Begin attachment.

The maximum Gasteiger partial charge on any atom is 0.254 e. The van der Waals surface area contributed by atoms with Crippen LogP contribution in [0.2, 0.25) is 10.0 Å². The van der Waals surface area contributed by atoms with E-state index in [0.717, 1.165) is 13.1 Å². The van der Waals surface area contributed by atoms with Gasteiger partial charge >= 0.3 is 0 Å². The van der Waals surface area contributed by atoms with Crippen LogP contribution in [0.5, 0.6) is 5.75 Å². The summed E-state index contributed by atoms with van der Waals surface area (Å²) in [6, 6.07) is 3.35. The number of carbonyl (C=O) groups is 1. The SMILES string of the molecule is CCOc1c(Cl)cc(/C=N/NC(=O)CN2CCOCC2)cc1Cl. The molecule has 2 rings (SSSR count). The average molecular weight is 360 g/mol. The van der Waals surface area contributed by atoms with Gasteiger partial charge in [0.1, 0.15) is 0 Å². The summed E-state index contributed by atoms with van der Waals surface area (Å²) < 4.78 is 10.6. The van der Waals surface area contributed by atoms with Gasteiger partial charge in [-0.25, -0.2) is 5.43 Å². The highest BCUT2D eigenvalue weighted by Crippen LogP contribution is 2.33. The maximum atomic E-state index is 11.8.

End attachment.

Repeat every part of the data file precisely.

The maximum Gasteiger partial charge on any atom is 0.254 e. The van der Waals surface area contributed by atoms with Crippen LogP contribution in [0.2, 0.25) is 10.0 Å². The van der Waals surface area contributed by atoms with E-state index in [0.717, 1.165) is 13.1 Å². The van der Waals surface area contributed by atoms with Gasteiger partial charge >= 0.3 is 0 Å². The van der Waals surface area contributed by atoms with Crippen LogP contribution in [0.5, 0.6) is 5.75 Å². The summed E-state index contributed by atoms with van der Waals surface area (Å²) in [6, 6.07) is 3.35. The number of carbonyl (C=O) groups is 1. The SMILES string of the molecule is CCOc1c(Cl)cc(/C=N/NC(=O)CN2CCOCC2)cc1Cl. The molecule has 2 rings (SSSR count). The average molecular weight is 360 g/mol. The van der Waals surface area contributed by atoms with Gasteiger partial charge in [0.1, 0.15) is 0 Å². The summed E-state index contributed by atoms with van der Waals surface area (Å²) < 4.78 is 10.6. The van der Waals surface area contributed by atoms with Gasteiger partial charge in [-0.25, -0.2) is 5.43 Å². The highest BCUT2D eigenvalue weighted by Crippen LogP contribution is 2.33. The maximum atomic E-state index is 11.8.